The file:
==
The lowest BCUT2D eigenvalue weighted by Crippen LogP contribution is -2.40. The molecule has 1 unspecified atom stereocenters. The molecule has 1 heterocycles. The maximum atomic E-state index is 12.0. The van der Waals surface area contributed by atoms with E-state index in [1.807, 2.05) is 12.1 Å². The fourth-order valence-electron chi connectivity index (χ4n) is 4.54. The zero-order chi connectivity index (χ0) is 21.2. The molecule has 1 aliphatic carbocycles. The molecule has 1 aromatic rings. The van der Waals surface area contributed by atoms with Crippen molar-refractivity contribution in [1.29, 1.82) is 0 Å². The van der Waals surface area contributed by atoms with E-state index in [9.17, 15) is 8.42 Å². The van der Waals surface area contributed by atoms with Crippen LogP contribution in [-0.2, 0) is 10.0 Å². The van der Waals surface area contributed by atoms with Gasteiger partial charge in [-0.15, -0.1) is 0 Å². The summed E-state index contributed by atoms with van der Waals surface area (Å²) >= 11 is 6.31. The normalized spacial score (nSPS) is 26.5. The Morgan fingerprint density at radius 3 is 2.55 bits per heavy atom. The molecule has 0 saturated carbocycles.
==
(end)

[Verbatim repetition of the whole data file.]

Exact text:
The lowest BCUT2D eigenvalue weighted by Crippen LogP contribution is -2.40. The molecule has 1 unspecified atom stereocenters. The molecule has 1 heterocycles. The maximum atomic E-state index is 12.0. The van der Waals surface area contributed by atoms with E-state index in [1.807, 2.05) is 12.1 Å². The fourth-order valence-electron chi connectivity index (χ4n) is 4.54. The zero-order chi connectivity index (χ0) is 21.2. The molecule has 1 aliphatic carbocycles. The molecule has 1 aromatic rings. The van der Waals surface area contributed by atoms with Crippen molar-refractivity contribution in [1.29, 1.82) is 0 Å². The van der Waals surface area contributed by atoms with E-state index in [9.17, 15) is 8.42 Å². The van der Waals surface area contributed by atoms with Crippen LogP contribution in [-0.2, 0) is 10.0 Å². The van der Waals surface area contributed by atoms with Gasteiger partial charge in [-0.15, -0.1) is 0 Å². The summed E-state index contributed by atoms with van der Waals surface area (Å²) >= 11 is 6.31. The normalized spacial score (nSPS) is 26.5. The Morgan fingerprint density at radius 3 is 2.55 bits per heavy atom. The molecule has 0 saturated carbocycles.